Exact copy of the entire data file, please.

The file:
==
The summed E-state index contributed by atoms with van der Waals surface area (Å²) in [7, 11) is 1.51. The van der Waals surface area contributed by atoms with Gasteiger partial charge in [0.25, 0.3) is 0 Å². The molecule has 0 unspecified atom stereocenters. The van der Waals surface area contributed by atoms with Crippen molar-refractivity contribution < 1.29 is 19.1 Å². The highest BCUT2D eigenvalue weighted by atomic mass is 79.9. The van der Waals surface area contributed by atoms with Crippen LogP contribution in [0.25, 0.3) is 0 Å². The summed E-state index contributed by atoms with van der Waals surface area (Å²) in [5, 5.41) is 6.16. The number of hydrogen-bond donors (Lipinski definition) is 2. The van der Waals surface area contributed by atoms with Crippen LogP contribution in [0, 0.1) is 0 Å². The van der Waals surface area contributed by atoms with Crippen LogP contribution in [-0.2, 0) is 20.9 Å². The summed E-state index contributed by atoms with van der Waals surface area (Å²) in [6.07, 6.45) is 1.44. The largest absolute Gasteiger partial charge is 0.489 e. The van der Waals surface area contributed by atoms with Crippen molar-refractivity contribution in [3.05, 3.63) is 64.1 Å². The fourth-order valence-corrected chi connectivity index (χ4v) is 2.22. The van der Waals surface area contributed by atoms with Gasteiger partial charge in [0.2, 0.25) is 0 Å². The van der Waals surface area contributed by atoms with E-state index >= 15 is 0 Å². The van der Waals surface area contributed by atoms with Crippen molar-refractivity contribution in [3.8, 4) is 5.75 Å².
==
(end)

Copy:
The summed E-state index contributed by atoms with van der Waals surface area (Å²) in [7, 11) is 1.51. The van der Waals surface area contributed by atoms with Gasteiger partial charge in [0.25, 0.3) is 0 Å². The molecule has 0 unspecified atom stereocenters. The van der Waals surface area contributed by atoms with Crippen molar-refractivity contribution < 1.29 is 19.1 Å². The highest BCUT2D eigenvalue weighted by atomic mass is 79.9. The van der Waals surface area contributed by atoms with Crippen LogP contribution in [0.25, 0.3) is 0 Å². The summed E-state index contributed by atoms with van der Waals surface area (Å²) in [5, 5.41) is 6.16. The number of hydrogen-bond donors (Lipinski definition) is 2. The van der Waals surface area contributed by atoms with Crippen LogP contribution in [0, 0.1) is 0 Å². The van der Waals surface area contributed by atoms with Crippen LogP contribution in [-0.2, 0) is 20.9 Å². The summed E-state index contributed by atoms with van der Waals surface area (Å²) in [6.07, 6.45) is 1.44. The largest absolute Gasteiger partial charge is 0.489 e. The van der Waals surface area contributed by atoms with Crippen molar-refractivity contribution in [3.05, 3.63) is 64.1 Å². The fourth-order valence-corrected chi connectivity index (χ4v) is 2.22. The van der Waals surface area contributed by atoms with Gasteiger partial charge in [0.2, 0.25) is 0 Å². The van der Waals surface area contributed by atoms with E-state index >= 15 is 0 Å². The van der Waals surface area contributed by atoms with Crippen molar-refractivity contribution in [3.8, 4) is 5.75 Å².